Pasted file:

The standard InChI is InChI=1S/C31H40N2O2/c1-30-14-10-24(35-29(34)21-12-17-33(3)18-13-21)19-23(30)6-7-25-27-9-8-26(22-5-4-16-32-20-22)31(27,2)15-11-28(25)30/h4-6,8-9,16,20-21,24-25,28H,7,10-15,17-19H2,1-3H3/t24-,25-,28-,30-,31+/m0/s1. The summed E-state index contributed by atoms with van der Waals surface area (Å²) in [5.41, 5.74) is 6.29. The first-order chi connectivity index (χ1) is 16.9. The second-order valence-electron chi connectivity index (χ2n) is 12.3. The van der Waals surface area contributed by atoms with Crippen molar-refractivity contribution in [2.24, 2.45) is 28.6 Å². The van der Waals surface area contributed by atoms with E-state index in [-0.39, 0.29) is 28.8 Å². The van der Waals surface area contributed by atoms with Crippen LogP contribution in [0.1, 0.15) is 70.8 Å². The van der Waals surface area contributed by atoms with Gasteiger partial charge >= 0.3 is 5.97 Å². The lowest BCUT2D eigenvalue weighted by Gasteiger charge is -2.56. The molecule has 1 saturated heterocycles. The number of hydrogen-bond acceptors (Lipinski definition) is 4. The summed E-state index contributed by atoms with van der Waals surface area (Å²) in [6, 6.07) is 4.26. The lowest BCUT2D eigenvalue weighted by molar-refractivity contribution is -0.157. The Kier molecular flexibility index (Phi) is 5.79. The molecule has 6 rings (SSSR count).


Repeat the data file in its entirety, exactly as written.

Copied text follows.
The standard InChI is InChI=1S/C31H40N2O2/c1-30-14-10-24(35-29(34)21-12-17-33(3)18-13-21)19-23(30)6-7-25-27-9-8-26(22-5-4-16-32-20-22)31(27,2)15-11-28(25)30/h4-6,8-9,16,20-21,24-25,28H,7,10-15,17-19H2,1-3H3/t24-,25-,28-,30-,31+/m0/s1. The summed E-state index contributed by atoms with van der Waals surface area (Å²) in [5.41, 5.74) is 6.29. The first-order chi connectivity index (χ1) is 16.9. The second-order valence-electron chi connectivity index (χ2n) is 12.3. The van der Waals surface area contributed by atoms with Crippen molar-refractivity contribution in [2.24, 2.45) is 28.6 Å². The van der Waals surface area contributed by atoms with E-state index in [-0.39, 0.29) is 28.8 Å². The van der Waals surface area contributed by atoms with Crippen LogP contribution in [0.1, 0.15) is 70.8 Å². The van der Waals surface area contributed by atoms with Gasteiger partial charge >= 0.3 is 5.97 Å². The lowest BCUT2D eigenvalue weighted by Gasteiger charge is -2.56. The molecule has 1 saturated heterocycles. The number of hydrogen-bond acceptors (Lipinski definition) is 4. The summed E-state index contributed by atoms with van der Waals surface area (Å²) in [6, 6.07) is 4.26. The lowest BCUT2D eigenvalue weighted by molar-refractivity contribution is -0.157. The Kier molecular flexibility index (Phi) is 5.79. The molecule has 6 rings (SSSR count).